The New Rules Of Alcohol
A five-step plan to mitigate the reality that booze is bad
Red wine is good, everything else is bad… right? Actually, it’s a bit more complicated than that. Here’s your template for (almost) consequence-free indulgence.
Bad news first: no, you don’t need alcohol as part of your healthy diet. Yes, some studies show a link between drinking and longevity or fat loss, but most of the beneficial effects come down to (a) the plant compound resveratrol, found in red wine, or (b) being sociable, so you’d get similar effects from a pistachio-and-grape night with your mates. Forget lording it over the teetotal: booze is bad. So what do you do?
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“If you’re serious about getting results fast, you’ve got to cut it out,” says body composition expert Luke Leaman (musclenerds.tv). “Once I created a booze-and-lose diet, and it worked, but… it hinders sleep, and it causes inflammation and issues with digestion.” But if you’re not going to give up altogether, you need a practical solution. Here's a five-step plan from the experts over at our sister publication, Men's Fitness.
Step 1: Drink Better Wine
The red wine advocates are right – up to a point. Resveratrol has anti-ageing effects, and there’s speculation that sirtuin activators in wine can also aid health by mimicking the effect of fasting and exercise on the body. But your bottom-shelf browsing doesn’t cut it. “You want a better-quality wine that doesn’t contain sulphites,” says Leaman. “They cause a lot of issues, including allergies. There’s speculation that they also cause headaches, though medical evidence is basically non-existent.” Most stores sell sulphite-free options; if in doubt, look for an organic label on the bottle.
Step 2: Prepare For The Worst
Lining your stomach has science to back it up, but not the way most men do it. “You want to eat things that’ll delay gastric emptying, like good fats,” says Leaman. “A lot of guys will eat a ton of bread, which is going to jack their insulin up, and that makes them drink more because as their blood sugar drops, the alcohol will raise and lower it again really quickly. Your best option is to have a steak and some potatoes, so you have something that’ll soak up a lot of that in the stomach.” And, while you’re eating, glug some water – it’ll slow your drinking down later.
Step 3: Rethink Happy Hour
When you’re reaching for the mixers, steer clear of soft drinks – even the diet versions. “The standard is vodka with sparkling water. I like carbonated water, because the carbonic acid will get transported into your bloodstream and get converted to bicarbonate, which helps keep you alkaline,” says Leaman. “You hear people say, ‘Oh, alkaline diets are bullshit because your blood maintains a steady pH on its own’, but nobody’s explaining how it does that. It maintains that pH level by using things like calcium and magnesium which it’s leaching out of your bones. So, yeah, it’s keeping it constant, but the way it does that isn’t helping you. Sparkling water will help your body’s processes.”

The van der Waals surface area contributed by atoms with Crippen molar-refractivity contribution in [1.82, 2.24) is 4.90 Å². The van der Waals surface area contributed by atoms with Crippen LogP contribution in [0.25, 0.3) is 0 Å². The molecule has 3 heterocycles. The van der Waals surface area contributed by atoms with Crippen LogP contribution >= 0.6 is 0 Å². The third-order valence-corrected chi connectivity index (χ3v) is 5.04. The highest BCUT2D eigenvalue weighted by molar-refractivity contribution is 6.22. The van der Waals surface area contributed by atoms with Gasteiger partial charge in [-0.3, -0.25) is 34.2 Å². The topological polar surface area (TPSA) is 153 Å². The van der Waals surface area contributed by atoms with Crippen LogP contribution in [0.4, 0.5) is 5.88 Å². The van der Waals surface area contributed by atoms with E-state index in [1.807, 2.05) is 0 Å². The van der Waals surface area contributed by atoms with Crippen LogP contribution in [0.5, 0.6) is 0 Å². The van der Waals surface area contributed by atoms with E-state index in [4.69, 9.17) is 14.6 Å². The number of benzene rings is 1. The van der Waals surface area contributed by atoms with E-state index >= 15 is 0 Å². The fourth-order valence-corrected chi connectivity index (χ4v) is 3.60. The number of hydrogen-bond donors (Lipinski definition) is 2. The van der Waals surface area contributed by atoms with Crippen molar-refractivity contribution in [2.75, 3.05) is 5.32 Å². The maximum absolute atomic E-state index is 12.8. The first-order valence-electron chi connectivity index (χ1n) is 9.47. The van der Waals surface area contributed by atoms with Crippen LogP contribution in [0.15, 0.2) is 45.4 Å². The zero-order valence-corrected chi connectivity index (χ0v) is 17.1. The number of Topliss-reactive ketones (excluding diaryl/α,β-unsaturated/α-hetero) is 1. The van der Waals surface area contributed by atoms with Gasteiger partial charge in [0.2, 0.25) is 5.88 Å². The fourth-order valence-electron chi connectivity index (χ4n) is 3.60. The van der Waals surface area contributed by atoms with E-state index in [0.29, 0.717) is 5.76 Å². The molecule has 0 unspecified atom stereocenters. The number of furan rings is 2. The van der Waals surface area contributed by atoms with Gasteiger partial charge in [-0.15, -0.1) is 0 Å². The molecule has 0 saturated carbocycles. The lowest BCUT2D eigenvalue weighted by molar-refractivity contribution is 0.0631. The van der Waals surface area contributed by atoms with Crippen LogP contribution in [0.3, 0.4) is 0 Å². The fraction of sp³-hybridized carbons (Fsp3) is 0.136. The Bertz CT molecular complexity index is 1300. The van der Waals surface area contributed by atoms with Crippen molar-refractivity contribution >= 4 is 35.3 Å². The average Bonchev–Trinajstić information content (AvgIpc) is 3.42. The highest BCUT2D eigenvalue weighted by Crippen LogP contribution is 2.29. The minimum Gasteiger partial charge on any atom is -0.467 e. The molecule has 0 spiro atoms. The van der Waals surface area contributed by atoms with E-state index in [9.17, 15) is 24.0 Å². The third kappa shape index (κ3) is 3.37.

Step 4: Mitigate The Damage
Whether things get out of hand or not, you can undo some of the damage after you binge. But it’s better to be prepared. “Before you go out, put a couple of vitamin B capsules next to a litre jug of water right next to your bed and see it off before you go to sleep,” says Leaman. “You body loses a lot of vitamin B when you’re drinking, and you’ll be super-dehydrated.”
Step 5: Don't Do It Often
“You can get away with a lot when you’re young, but at some point your body stops being able to cope,” says Leaman. “Sleep gets impaired, immunity suffers and recovery gets hurt.” Enough booze also curbs fat loss and impedes muscle gain. The NHS recommends 48 consecutive hours off the sauce to allow your liver to recover, and 14 units a week as the top end to stave off your cancer risk. The limits are science-backed, not just nanny-statism, so stick to them if you can.
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From 2008 to 2018, Joel worked for Men's Fitness, which predated, and then shared a website with, Coach. Though he spent years running the hills of Bath, he’s since ditched his trainers for a succession of Converse high-tops, since they’re better suited to his love of pulling vans, lifting cars, and hefting logs in a succession of strongman competitions.